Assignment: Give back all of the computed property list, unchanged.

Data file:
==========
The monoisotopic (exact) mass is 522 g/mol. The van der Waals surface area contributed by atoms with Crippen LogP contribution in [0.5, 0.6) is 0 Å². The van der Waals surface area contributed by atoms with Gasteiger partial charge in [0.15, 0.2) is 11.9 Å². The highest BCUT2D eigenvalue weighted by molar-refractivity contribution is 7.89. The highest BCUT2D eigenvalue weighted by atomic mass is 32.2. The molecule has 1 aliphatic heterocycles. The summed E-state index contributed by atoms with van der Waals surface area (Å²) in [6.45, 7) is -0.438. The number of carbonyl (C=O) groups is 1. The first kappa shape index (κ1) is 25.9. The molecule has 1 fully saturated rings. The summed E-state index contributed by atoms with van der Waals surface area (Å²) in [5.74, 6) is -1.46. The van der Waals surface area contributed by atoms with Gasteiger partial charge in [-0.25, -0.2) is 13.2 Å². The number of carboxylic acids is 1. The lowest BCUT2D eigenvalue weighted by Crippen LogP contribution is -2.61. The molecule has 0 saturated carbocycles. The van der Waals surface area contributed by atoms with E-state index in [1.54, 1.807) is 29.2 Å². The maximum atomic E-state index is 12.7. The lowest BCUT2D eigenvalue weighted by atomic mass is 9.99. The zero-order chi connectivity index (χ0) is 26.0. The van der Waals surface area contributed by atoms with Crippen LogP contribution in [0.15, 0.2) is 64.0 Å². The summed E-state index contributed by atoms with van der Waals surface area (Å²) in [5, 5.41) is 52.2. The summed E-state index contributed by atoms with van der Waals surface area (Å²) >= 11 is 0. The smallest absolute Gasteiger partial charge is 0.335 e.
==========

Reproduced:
The monoisotopic (exact) mass is 522 g/mol. The van der Waals surface area contributed by atoms with Crippen LogP contribution in [0.5, 0.6) is 0 Å². The van der Waals surface area contributed by atoms with Gasteiger partial charge in [0.15, 0.2) is 11.9 Å². The highest BCUT2D eigenvalue weighted by molar-refractivity contribution is 7.89. The highest BCUT2D eigenvalue weighted by atomic mass is 32.2. The molecule has 1 aliphatic heterocycles. The summed E-state index contributed by atoms with van der Waals surface area (Å²) in [6.45, 7) is -0.438. The number of carbonyl (C=O) groups is 1. The first kappa shape index (κ1) is 25.9. The molecule has 1 fully saturated rings. The summed E-state index contributed by atoms with van der Waals surface area (Å²) in [5.74, 6) is -1.46. The van der Waals surface area contributed by atoms with Gasteiger partial charge in [-0.25, -0.2) is 13.2 Å². The number of carboxylic acids is 1. The lowest BCUT2D eigenvalue weighted by Crippen LogP contribution is -2.61. The molecule has 0 saturated carbocycles. The van der Waals surface area contributed by atoms with E-state index in [1.54, 1.807) is 29.2 Å². The maximum atomic E-state index is 12.7. The lowest BCUT2D eigenvalue weighted by atomic mass is 9.99. The zero-order chi connectivity index (χ0) is 26.0. The van der Waals surface area contributed by atoms with Crippen LogP contribution in [0.15, 0.2) is 64.0 Å². The summed E-state index contributed by atoms with van der Waals surface area (Å²) in [5, 5.41) is 52.2. The summed E-state index contributed by atoms with van der Waals surface area (Å²) >= 11 is 0. The smallest absolute Gasteiger partial charge is 0.335 e.